The top-tier plutocrats — the .001%, say — are so rare that it’s probably not good to assume they run the joint. The actual 1%, however, are simply looking out for their own interests by being short term risk-averse.

    So, TL/DR, I don’t think they’re stupid, as much as perhaps not inhabiting the same market segment as the billionaires. The 1% truly ARE afraid of inflation, which is why they choose policies that are — in aggregate — self-destructive to all of us.

    It’s a sort of monetary policy version of the Prisoner’s Dilemma.

  • I am actually just entering the home buying process for the first time, right now.

    I can’t speak for others, but title security is a HUGE deal to me. The entire system sucks, and I really don’t want to be one of the people caught standing when the music stops.

  • I concur with juliania; I believe that the “preference” “we” have means not what we (regular) people want, but rather what the people who actually wield real power want.

    “By their acts you will know them” is sort of the gist of “revealed preference,” unless I’m misreading it. The actions and inactions of the political class during this trying time (and historically) make it clear what the intent of the ruling class is.

    We “regular” people may — and do — disagree, vehemently. But we simply don’t have any power, unless and until we break out the pitchforks and torches.

  • Depressing, but truthful and (I believe) accurate.

    Thank God someone is at least willing to discuss this bluntly.

  • Interesting. In the list of “follow the money” culprits I’d considered for the reasoning behind the continuation of the increasingly unpopular and ruinously expensive “war on drugs,” I never even thought about the pretext that it affords us to colonize our southern neighbors!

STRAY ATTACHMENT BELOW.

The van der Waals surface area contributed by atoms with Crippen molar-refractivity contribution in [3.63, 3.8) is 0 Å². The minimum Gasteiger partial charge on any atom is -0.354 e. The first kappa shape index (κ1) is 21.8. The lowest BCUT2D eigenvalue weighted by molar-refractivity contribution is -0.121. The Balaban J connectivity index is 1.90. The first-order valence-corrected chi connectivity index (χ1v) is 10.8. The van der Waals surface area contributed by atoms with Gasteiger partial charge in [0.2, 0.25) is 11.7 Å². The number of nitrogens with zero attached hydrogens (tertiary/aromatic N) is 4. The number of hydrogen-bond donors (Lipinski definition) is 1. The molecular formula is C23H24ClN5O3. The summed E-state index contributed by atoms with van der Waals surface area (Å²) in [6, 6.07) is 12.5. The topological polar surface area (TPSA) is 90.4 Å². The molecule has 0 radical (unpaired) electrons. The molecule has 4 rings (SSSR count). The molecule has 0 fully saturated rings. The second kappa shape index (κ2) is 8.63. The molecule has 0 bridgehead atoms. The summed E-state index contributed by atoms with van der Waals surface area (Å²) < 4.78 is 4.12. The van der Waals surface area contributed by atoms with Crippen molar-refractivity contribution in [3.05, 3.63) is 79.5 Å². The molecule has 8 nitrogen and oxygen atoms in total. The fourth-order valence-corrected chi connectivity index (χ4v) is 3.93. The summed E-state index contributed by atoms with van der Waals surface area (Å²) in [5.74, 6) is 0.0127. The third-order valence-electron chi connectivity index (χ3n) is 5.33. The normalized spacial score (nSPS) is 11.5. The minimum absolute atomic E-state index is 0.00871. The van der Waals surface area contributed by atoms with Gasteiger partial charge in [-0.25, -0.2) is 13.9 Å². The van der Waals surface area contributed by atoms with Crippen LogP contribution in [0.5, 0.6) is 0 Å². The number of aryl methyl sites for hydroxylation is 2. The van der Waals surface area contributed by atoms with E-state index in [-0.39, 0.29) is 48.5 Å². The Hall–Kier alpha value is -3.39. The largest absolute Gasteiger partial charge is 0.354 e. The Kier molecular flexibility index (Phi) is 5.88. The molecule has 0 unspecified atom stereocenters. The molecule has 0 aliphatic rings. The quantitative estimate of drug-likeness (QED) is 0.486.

• ouroborous commented on the blog post Hide Your Profile, Hide Your Life

    2012-03-31 06:07:09View | Delete

    As a programmer, I could write an application that does the same thing in about an hour using Facebook’s open API. The app isn’t the danger; it’s the tendency for people to expose every aspect of their lives online with no thought to privacy that is the danger. Once that data is out there, and available, I guarantee you that SOMEONE will find a way to exploit it.

  • DDay and others have, I believed, shown how required-coverage laws can and do function just fine without a mandate to pay. The actuarial death spiral fantasized about as the reason we had to have the mandate is very much in question.

    Generally when someone rushes me into something requiring me (and by proxy here, I’m talking about all US citizens) to pay a lot of money, and tells me “don’t think about it, don’t question it, we HAVE to do this!” my instincts are to put on the brakes, question the entire argument, and ask “oh really? Do we HAVE to do this, or are you just trying to rush me into something I’ll regret later?”

    With the mandate, it’s looking more and more like my innate skepticism about this kind of disaster capitalism is spot on.

  • The only alternative are the Republicans — who are truly insane — and progressive candidates who either turn into 2%-of-the-vote-also-rans, or wait until they are elected and then immediately morph into… more corporatist Democrats.

    These are the reasons I just can’t be bothered to vote anymore. The whole game, from top to bottom, is rigged, and I really don’t believe the system can be changed from within, anymore.

    A council of despair, I know. But honestly — what are the options at this stage of the game?

  • ouroborous commented on the blog post Individual Mandates and Unraveling the Great Society

    2012-03-29 14:44:11View | Delete

    I agree with Jon’s legal analysis, but think that his belief that striking down the mandate — which I support, to be sure; the mandate is the stinkiest part of the ACA by far — is a bit naive.

    As others have pointed out, both Democrats and Republicans have shown precious little interest in allowing Constitutionality or legal precedent to prevent their latest excursions into ideological extremes and/or massive handouts to Their Friends in the Industry. Even if the Supremes strike down the ACA mandate, burn it in effigy, and declare holy war on any other bills containing mandates-to-buy, you can expect that the Republicans will push Social Security privatization (including their own mandate-to-buy) literally seconds after the ruling is published.

    We’re in a post-reason era, sadly.